Friday, July 30, 2010

Scrambled Eggs: Coathangers Bring on the Grrrl Noise (CD Review) by Alison Ross

The Coathangers: Scramble
Reviewed by Alison Ross

The Coathanger's 2007 eponymous debut album was a brilliantly kitschy affair that nonetheless foreshadowed great things for the band, if only they would take themselves slightly more seriously.

On their 2009 release, Scramble, The Coathangers fulfill that prophecy a thousandfold. Their sonic template is denser and richer and their lyrical repertoire at once brasher and more tender. Their signature sassy humor is fully intact, and yet they don't hew to it quite as obstinately as on the first release. They have grown more confident in their artistry and so gimmicky flourishes like profane teen-angst song titles ("Don't Touch My Shit," "Shut the Fuck Up") are mostly absent, as endearing as those forays were.

Of course, cacophony informs who the Coathangers are, and so while there are transcendent melodies here (Dreamboat, Toomerhead, Sonic You (which showcases a truly sublime mellifluity) ), the nails-on-chalkboard prepubescent shrieks, throaty yelps, hoarse warbles, and abrasive fret-shredding are as proudly prominent as ever. But beneath the ferocious dissonance is genuine musical aptitude. The noisy aesthetic the girls have cultivated is not intended to disguise non-talent as it does with some bands. Rather, the scratchy screechy screamy assault forms the core of their sonic ethic. It's estrogen punk, and it's timelessly trashy and tasty.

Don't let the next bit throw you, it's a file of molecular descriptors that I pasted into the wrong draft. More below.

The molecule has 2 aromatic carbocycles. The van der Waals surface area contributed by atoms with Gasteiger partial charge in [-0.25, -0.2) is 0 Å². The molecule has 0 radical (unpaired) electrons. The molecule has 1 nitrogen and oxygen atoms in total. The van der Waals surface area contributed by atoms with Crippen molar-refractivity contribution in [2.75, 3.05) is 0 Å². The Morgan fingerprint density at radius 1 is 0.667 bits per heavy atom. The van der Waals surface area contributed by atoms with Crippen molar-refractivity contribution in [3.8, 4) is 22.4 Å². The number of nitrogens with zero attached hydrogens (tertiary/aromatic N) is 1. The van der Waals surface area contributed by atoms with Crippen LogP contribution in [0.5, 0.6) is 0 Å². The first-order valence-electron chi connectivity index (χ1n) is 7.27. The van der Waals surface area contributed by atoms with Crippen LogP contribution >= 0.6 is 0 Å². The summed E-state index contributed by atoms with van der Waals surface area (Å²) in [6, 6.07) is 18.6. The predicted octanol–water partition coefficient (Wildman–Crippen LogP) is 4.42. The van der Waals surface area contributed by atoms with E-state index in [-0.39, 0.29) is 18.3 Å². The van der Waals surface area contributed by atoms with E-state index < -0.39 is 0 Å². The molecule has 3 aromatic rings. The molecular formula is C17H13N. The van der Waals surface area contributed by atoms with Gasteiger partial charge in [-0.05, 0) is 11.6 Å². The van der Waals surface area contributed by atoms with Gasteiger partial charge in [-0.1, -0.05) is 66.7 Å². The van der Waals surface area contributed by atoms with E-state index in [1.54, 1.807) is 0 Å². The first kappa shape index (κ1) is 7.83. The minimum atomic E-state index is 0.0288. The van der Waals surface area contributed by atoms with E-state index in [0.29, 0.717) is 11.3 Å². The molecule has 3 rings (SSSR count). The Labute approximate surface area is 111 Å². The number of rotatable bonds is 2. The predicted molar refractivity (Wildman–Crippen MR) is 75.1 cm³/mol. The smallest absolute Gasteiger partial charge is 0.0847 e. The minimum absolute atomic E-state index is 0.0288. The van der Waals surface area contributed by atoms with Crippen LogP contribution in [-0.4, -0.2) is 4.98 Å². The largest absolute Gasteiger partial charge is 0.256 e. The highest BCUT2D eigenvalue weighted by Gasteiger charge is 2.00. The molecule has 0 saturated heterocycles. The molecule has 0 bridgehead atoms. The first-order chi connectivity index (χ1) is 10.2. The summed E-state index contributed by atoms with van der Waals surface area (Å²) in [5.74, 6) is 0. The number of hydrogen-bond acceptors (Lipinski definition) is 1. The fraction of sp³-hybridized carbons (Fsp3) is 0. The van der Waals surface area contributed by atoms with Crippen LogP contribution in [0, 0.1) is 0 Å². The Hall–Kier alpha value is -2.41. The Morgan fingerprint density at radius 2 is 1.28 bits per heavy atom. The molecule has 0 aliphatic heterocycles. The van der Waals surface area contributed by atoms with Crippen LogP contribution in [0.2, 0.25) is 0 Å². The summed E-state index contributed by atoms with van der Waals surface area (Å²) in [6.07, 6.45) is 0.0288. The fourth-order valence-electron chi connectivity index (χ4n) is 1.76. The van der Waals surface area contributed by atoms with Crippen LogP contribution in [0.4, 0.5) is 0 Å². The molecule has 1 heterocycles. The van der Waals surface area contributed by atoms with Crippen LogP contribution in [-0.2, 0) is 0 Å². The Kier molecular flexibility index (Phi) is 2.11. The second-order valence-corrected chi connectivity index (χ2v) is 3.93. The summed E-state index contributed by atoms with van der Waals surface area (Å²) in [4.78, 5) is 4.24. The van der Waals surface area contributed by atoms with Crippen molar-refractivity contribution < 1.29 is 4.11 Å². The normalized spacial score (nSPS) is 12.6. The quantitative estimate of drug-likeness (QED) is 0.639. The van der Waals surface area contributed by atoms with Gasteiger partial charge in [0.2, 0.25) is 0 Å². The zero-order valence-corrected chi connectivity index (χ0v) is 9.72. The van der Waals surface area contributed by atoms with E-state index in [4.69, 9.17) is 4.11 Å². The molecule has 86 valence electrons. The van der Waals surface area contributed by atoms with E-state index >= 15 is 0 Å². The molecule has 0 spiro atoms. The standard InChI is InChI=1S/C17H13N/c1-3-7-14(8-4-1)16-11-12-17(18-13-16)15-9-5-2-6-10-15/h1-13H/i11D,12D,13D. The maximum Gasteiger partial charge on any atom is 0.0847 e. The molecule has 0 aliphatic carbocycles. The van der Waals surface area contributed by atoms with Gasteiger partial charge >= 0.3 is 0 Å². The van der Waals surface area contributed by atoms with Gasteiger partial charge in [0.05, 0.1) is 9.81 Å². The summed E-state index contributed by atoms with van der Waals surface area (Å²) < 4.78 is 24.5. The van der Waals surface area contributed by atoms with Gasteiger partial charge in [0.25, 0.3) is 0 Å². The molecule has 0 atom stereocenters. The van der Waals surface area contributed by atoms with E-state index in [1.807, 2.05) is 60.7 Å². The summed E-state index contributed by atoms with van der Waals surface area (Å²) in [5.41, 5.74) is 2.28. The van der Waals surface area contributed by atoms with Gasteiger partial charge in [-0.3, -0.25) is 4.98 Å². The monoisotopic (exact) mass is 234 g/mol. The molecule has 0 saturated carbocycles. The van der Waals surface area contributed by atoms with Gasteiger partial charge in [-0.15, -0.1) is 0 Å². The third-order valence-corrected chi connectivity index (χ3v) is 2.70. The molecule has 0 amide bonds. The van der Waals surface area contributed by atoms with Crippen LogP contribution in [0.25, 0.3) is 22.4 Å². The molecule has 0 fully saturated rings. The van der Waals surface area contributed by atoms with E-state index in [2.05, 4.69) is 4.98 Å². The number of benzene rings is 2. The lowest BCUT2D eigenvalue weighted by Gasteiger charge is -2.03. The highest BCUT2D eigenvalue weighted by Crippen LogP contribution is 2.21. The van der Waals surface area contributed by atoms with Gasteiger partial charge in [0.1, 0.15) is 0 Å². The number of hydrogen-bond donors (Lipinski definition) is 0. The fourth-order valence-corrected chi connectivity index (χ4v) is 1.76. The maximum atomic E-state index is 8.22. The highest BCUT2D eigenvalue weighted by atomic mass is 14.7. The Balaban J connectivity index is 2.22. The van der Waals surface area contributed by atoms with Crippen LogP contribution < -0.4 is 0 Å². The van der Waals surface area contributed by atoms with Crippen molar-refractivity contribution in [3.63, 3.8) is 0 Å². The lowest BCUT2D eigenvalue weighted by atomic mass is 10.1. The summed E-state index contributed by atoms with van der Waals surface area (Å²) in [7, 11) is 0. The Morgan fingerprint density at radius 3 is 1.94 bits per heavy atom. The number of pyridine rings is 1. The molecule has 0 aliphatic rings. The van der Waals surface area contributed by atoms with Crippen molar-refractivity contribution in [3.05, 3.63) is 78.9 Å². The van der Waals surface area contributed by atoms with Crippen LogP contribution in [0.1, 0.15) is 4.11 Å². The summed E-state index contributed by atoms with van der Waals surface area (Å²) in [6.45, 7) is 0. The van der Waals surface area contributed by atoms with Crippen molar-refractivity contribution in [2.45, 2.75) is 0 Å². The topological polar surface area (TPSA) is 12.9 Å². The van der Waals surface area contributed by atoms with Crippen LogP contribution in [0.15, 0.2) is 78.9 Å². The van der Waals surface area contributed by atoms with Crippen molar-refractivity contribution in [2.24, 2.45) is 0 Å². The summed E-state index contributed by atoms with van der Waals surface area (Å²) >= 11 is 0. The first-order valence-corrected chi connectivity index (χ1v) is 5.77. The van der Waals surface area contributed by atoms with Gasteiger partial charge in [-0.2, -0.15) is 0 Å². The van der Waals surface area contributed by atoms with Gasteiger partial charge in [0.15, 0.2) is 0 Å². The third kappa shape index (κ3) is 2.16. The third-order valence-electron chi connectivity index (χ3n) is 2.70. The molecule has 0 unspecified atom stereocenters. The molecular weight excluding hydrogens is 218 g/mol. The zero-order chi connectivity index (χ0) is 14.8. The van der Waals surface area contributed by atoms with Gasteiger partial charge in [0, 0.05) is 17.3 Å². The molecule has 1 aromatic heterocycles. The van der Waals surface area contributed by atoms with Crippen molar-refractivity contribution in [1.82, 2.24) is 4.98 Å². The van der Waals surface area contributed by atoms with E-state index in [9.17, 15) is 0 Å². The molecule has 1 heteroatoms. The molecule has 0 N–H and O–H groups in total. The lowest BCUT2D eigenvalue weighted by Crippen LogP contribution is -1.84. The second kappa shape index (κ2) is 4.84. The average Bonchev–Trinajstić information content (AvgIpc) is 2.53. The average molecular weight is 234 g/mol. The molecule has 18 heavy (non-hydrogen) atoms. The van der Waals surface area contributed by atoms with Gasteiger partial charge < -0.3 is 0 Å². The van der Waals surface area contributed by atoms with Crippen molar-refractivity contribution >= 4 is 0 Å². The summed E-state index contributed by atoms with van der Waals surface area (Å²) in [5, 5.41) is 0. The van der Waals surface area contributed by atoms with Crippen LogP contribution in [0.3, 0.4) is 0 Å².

Scramble is, as the name suggests, more diverse than its predecessor, and a wonderful harbinger of things to come. There is primal funk (Bobby Knows Best), along with punk freak-outs, rowdy rockers, woozy ballads, ironic 60s knock-offs, nostalgic new wave nods, and so on. The Coathangers have proven their sound to be eternally elastic, which should secure them a place in longevity's coveted garden.

One of the most notable things about Scramble is that infectious hooks aggressively abound, and bring to mind the Buzzcocks, early Cure, and the B-52s - and yet do not sound stagnant. The trade-off vocals among the girls, the cartoony circus organ touches, and ethereal piano shimmers add dynamic depth which dissuade accusations of derivativeness.

There is also an atonal artsyness and shambling asymmetry to Scramble. Indeed, successive obsessive listens to this album unfold a deliberate and barely controlled chaos that devolves into delirious disarray by album's end.

A most magnificent effort by a group of gritty girls boldly blasting through the barriers of boy-domineered territory with their saucy-feisty punk anthems. May success caress them with her manifold fortunes, because it's about fucking time.

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